Jacob Fleming

Pity is not something I seek or accept. Simply stated, I have a disorder that makes part of my brain malfunction. I was diagnosed with Tourette’s Syndrome (TS) at 7 years old — and I am a stronger person because of it. I have been extremely fortunate: While others with TS have life-shattering involuntary tics and vocalizations, mine are now managed. That’s not to say I haven’t had problems. Tics and obsessive thoughts are two attributes I’ve experienced since early youth. I have no doubt, though, that these struggles and how I’ve triumphed over them will continue to serve as the foundation for my perseverance, gratitude, and passion for music for the rest of my life.

The tics started in elementary school. Classmates probed and prodded with questions and offered acute, cutting observations: “What’s wrong with your eyes? Why are you twitchy? Your hands are weird. You’re weird.”

I fought to stay away from school to avoid the stares and to quell a mounting dread. Mornings were miserable — tears, pleading, agony until my mother gave in. When I went back after one 10-day stretch, one kid offered: “We thought you were dead.”

There were reasons besides the tics that fueled my refusal to go to school — many that I wasn’t aware of at the time. Now I know that TS can be accompanied by symptoms including oppositional behaviors, obsessive compulsive disorder, and obsessive thoughts.

In an experience well beyond the typical “earworm” of a song on endless loop in the brain, I felt tortured on what I now call my “White Christmas” days, named for an episode of “Black Mirror”: As a blizzard rages, a man is trapped inside a shack for years as punishment while “I Wish It Could Be Christmas Every Day” blasts through a stereo.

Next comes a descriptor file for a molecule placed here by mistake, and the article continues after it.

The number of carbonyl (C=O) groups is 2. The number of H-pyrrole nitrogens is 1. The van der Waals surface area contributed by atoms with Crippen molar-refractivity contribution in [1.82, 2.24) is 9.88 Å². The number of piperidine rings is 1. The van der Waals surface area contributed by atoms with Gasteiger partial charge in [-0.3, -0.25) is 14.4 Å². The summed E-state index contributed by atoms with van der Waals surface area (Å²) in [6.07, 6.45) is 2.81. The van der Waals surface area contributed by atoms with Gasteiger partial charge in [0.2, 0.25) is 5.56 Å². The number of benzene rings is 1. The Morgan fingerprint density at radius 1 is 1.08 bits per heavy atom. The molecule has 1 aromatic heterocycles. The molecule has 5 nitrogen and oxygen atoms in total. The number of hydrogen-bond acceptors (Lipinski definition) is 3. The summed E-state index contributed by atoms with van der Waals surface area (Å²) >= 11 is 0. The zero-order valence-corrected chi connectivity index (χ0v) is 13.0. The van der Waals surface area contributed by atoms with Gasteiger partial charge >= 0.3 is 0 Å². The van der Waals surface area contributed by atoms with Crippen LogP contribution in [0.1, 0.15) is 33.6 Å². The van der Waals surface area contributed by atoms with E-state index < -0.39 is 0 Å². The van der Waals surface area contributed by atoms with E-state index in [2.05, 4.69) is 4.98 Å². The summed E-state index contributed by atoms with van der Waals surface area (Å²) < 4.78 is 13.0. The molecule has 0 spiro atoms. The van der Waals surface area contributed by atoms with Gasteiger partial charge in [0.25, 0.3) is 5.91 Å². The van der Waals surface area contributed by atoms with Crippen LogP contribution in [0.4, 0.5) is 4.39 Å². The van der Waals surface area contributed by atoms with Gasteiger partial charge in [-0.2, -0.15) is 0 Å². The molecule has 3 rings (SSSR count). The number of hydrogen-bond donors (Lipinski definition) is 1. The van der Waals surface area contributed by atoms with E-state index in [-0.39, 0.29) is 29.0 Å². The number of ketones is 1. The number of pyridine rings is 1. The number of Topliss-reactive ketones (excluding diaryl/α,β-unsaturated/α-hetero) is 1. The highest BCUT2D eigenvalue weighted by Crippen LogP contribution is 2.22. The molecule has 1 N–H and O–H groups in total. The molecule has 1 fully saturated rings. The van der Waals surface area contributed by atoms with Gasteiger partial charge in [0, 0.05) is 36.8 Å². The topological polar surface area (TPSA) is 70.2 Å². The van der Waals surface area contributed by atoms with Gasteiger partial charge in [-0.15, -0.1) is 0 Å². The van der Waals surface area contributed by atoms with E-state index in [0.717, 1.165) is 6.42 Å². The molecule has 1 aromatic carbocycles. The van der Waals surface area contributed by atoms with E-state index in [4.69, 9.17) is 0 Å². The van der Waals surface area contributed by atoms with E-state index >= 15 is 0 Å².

I felt equally punished: powerless to silence thoughts from repeating and repeating in my mind, to infinity.

Doctor visits and trial medications became a part-time job in middle school. During one attempt on a new med, I gained sixteen pounds in thirteen weeks. Thankfully the weight dropped within a year when I switched medications.

Today, I manage my symptoms; a stranger might not notice anything. Medication is part of my regimen, but solace comes from other sources. I found at an early age that when I am playing guitar, my tics stop. Songwriting releases stresses that catalyze the twitches. Reading and movies take my mind off of my tics. But above all, along with love and support from my family, music has been the most powerful savior.

It isn’t a stretch to say I must work harder than many of my peers to earn high grades and enjoy everyday activities. But I am always cognizant that I have it much easier than many with TS — and I will never forget that. I no longer dread the outside world. I embrace it. And I am grateful.

Another TS upside: I have a pretty solid excuse for not being great at math.